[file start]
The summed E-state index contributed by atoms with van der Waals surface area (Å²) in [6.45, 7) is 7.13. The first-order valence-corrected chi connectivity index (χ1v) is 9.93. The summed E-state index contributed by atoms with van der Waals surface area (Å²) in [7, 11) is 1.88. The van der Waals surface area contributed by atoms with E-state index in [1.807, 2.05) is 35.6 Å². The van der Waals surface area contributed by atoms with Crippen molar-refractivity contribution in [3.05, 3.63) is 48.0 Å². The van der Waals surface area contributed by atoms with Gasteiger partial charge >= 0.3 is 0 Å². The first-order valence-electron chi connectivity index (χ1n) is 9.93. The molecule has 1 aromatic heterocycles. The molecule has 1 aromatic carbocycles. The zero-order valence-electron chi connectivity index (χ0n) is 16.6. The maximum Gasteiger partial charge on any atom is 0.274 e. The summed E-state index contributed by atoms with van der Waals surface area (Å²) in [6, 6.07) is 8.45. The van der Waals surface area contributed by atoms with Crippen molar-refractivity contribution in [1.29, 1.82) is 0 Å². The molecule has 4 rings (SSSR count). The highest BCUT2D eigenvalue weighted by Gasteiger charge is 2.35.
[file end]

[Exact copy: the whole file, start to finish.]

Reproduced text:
The summed E-state index contributed by atoms with van der Waals surface area (Å²) in [6.45, 7) is 7.13. The first-order valence-corrected chi connectivity index (χ1v) is 9.93. The summed E-state index contributed by atoms with van der Waals surface area (Å²) in [7, 11) is 1.88. The van der Waals surface area contributed by atoms with E-state index in [1.807, 2.05) is 35.6 Å². The van der Waals surface area contributed by atoms with Crippen molar-refractivity contribution in [3.05, 3.63) is 48.0 Å². The van der Waals surface area contributed by atoms with Gasteiger partial charge >= 0.3 is 0 Å². The first-order valence-electron chi connectivity index (χ1n) is 9.93. The molecule has 1 aromatic heterocycles. The molecule has 1 aromatic carbocycles. The zero-order valence-electron chi connectivity index (χ0n) is 16.6. The maximum Gasteiger partial charge on any atom is 0.274 e. The summed E-state index contributed by atoms with van der Waals surface area (Å²) in [6, 6.07) is 8.45. The van der Waals surface area contributed by atoms with Crippen molar-refractivity contribution in [1.29, 1.82) is 0 Å². The molecule has 4 rings (SSSR count). The highest BCUT2D eigenvalue weighted by Gasteiger charge is 2.35.